Conference Speakers 2022

Marcial Boo
Marcial Boo is the chief executive of The Equality and Human Rights Commission.
He has previously worked as the chief executive for the UK’s Public Health Register, executive chair of the Institute for Regulation, chief executive for IPSA, and director at the NAO and Audit Commission.
He was a senior civil servant at the Department of Education, writing the government’s adult basic skills strategy and reforming sixth-form funding. At the Home Office, he led work on crime reduction and counter-terrorism.
He has written a book, The Public Sector Fox, to help improve the skills of public sector managers.
He started his career as a teacher, working in the British Council in Ecuador, and teaching adult literacy and numeracy in Kent.
Lavinya Stennett 
Lavinya is a writer, activist, and Founder and CEO of The Black Curriculum. Graduating with a first class from SOAS in 2019, she has most recently authored a paper exploring Maroon ecology in Jamaica and Brazil.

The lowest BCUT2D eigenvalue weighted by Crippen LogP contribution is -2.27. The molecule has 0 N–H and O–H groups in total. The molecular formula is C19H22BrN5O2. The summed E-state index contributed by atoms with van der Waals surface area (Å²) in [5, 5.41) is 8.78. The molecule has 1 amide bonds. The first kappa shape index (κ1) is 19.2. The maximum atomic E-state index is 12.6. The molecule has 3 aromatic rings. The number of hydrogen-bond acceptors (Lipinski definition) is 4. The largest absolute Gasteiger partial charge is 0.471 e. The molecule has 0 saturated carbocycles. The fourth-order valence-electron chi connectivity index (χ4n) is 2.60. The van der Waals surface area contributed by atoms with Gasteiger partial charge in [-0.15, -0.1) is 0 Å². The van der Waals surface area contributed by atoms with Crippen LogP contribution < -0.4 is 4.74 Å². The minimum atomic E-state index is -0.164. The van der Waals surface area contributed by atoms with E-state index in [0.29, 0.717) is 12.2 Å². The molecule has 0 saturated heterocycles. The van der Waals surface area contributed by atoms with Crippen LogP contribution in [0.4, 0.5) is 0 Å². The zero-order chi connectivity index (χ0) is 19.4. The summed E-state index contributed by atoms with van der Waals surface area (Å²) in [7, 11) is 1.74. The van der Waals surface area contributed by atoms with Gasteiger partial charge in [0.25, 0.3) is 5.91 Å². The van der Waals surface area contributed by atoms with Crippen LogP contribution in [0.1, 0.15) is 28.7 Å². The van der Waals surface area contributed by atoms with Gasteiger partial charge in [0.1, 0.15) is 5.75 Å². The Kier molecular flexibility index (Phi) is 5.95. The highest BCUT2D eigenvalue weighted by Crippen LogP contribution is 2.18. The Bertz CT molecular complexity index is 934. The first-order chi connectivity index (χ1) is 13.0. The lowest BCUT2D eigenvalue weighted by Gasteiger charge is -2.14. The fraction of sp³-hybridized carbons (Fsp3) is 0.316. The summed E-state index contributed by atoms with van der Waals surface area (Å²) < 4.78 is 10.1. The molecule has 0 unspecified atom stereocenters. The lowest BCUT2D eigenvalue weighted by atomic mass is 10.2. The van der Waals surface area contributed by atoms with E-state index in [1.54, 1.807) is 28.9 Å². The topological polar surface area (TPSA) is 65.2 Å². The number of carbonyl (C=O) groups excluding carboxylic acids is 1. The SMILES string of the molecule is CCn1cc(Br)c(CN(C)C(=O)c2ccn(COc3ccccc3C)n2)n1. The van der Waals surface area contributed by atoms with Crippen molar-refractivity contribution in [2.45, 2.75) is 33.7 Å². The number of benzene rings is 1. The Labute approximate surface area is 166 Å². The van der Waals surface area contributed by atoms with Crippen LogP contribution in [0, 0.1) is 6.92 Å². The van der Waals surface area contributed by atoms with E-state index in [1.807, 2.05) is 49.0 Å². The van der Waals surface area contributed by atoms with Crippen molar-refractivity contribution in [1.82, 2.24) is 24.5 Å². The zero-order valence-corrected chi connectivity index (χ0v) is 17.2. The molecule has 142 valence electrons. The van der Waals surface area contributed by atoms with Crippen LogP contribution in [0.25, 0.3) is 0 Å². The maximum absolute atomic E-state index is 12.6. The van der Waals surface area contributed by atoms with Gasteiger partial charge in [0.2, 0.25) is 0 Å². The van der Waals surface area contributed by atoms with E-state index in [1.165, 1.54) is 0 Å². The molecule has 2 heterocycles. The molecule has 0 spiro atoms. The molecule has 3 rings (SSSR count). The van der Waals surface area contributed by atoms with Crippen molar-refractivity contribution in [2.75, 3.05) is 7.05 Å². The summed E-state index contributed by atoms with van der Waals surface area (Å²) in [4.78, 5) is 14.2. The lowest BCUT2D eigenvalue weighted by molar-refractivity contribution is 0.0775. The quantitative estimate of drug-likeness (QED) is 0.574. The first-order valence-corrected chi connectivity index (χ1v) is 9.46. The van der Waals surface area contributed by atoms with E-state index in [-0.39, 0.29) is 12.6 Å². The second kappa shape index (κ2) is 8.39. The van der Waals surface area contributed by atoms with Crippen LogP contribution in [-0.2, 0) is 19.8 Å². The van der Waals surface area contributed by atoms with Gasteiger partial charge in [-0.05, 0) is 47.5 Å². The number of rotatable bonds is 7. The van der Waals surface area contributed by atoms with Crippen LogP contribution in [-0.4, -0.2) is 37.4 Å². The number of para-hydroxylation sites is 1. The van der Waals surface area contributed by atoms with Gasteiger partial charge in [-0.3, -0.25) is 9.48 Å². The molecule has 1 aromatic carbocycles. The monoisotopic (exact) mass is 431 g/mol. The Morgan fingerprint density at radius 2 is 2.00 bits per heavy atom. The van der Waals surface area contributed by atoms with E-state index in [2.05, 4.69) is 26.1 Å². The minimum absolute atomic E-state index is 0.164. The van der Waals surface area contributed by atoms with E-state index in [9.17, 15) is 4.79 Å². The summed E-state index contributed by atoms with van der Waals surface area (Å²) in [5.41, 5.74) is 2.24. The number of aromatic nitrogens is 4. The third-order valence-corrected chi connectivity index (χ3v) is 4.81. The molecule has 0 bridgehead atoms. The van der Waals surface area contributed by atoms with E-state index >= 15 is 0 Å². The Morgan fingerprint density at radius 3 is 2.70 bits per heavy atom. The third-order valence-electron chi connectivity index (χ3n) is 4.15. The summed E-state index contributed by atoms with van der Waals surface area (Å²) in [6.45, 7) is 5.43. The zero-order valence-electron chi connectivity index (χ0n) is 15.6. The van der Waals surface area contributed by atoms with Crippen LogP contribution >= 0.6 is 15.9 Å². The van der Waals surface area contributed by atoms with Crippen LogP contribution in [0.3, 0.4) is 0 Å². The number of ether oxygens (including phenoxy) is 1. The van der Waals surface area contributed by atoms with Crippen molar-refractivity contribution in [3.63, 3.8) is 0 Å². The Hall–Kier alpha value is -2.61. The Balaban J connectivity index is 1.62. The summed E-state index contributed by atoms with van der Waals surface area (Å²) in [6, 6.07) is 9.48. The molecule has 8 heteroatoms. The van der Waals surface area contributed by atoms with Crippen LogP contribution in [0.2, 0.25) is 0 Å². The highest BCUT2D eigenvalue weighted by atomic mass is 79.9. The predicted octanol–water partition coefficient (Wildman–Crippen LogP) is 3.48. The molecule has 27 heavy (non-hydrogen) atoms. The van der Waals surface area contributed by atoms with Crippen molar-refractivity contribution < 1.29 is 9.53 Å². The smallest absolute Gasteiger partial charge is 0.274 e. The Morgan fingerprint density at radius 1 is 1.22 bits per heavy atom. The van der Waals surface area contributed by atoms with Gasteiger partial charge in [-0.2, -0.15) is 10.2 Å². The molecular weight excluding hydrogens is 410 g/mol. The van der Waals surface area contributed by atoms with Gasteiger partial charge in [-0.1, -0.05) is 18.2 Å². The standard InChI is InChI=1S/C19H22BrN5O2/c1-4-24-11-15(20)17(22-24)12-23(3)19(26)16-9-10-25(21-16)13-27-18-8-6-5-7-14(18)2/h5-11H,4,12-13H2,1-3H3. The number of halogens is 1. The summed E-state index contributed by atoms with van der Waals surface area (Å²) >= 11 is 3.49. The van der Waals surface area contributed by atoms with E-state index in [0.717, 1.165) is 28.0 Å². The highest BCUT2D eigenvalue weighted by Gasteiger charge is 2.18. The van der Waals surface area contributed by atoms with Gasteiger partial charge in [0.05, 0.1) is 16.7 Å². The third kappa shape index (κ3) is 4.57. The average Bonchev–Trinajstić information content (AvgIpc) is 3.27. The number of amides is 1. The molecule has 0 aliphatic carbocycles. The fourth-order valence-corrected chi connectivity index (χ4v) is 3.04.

Lavinya was recently named as one of the Sunday Times 50 Women of the Year and was awarded Trailblazer of The Year by Hello Magazine, as well as featuring in Vogue, and GQ for her activism.
The Black Curriculum is a social enterprise founded in 2019, working to teach and support the teaching of Black history all year round, aiming to empower all students with a sense of identity and belonging.
Jeffrey Boakye
Jeffrey Boakye is an author, broadcaster and educator. He has a particular interest in issues surrounding race, masculinity, education and popular culture.
Jeffrey, originally from Brixton in London, taught English to 11- to 18-year-olds for 15 years. He now lives in Yorkshire with his wife and two sons.